separation of ds-oligo (21-mer) from ss-oligo (also 21-mer)

OPUS cjones at opal.tufts.edu
Fri Dec 17 17:53:00 EST 1993


In article <01H6IO3CW7F4BQ0VOW at WISTB.WISTAR.UPENN.EDU>, WILLARD at MVAX.WISTAR.UPENN.EDU writes...
> 
>I trying to crystallize a DNA binding protein with its oligonucleotide
>binding site.  I have annealed two complementary single stranded 21-mers
>with a one base pair overhang on each end of the annealed product (A and T).
>The ss-oligos were HPLC purified prior to annealing.
> 
>When I run a 20% PAGE gel on the annealed product, I see two bands:  one
>is the more heavily staining band and the other (about 3-4 times less intense)
>is of lower molecular weight.
> 
>My question is twofold:  Does the lower MW band correspond to excess ss-oligo
>from the annealing reaction and, if so, how can I separate the ss from ds
>oligonucleotides??!
> 
>Is there some sort of nitrocellulose filter that I can use such that the ss
>DNA will stick and the ds DNA will go through the membrane?
> 
>Any advice would be a great help.
> 
>Thank you,
>Rob Willard
>The Wistar Institute/University of Pennsylvania Chemistry Department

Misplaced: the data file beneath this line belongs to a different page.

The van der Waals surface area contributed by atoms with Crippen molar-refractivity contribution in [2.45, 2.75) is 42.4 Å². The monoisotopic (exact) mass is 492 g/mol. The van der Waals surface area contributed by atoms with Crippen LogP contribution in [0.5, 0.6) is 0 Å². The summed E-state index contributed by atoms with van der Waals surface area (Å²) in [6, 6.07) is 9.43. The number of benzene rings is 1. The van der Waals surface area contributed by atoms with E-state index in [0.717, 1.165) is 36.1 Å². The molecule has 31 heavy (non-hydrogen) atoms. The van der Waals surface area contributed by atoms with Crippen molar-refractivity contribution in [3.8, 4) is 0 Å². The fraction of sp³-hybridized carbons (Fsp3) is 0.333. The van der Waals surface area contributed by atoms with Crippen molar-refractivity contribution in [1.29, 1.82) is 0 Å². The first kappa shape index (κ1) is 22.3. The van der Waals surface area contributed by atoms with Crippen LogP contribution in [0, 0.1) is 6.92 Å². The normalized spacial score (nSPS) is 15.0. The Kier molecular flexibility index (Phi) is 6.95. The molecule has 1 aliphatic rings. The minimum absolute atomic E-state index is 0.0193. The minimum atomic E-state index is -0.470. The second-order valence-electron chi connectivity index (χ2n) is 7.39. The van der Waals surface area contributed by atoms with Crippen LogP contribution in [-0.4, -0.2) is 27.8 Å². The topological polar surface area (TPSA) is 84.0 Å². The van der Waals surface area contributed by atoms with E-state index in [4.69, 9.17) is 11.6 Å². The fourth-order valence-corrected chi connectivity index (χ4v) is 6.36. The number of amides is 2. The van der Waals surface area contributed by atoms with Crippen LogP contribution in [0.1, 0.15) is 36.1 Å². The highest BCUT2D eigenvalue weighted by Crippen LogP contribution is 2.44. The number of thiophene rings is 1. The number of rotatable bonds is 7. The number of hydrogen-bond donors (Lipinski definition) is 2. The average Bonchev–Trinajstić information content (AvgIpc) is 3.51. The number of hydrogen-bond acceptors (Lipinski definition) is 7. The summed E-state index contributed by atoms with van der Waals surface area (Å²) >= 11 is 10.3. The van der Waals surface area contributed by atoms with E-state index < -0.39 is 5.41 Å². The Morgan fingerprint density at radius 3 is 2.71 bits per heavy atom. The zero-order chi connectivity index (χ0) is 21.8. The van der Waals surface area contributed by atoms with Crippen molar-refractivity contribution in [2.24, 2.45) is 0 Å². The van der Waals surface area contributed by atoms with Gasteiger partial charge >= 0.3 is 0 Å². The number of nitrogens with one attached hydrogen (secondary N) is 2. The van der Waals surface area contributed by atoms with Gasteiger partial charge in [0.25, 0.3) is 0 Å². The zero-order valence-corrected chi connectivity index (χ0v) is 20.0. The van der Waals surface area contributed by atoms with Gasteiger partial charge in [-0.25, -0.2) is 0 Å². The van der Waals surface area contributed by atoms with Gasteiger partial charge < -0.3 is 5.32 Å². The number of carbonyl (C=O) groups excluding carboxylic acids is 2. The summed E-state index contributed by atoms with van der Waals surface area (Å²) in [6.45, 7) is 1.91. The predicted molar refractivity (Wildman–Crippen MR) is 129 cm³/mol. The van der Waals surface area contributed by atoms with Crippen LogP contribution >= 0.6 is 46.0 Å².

hi, 
 i have been purifying a 120 BP frag from PCR and i see lots of single stranded
contamination of my fragment. there is a article by maniatas (in biochemistry, i
but can't find the ref) that gives the relative mobility of SS & DS DNA in
a variety of gel concentrations. I have successfully used a 10% acrylamide gel
with 5% glycerol in 0.5X TBE to separate the ss & ds species. I cut the bands
out of the gel, crush them with a glass rod, and elute with oligo extraction
buffer (Maniatas). I get ~90% recovery of my fragment. 
  If you are staining your gels with EtBr, then the heavily stained band is 
probably ds DNA, and the lighter is ss.
good luck

clyde jones


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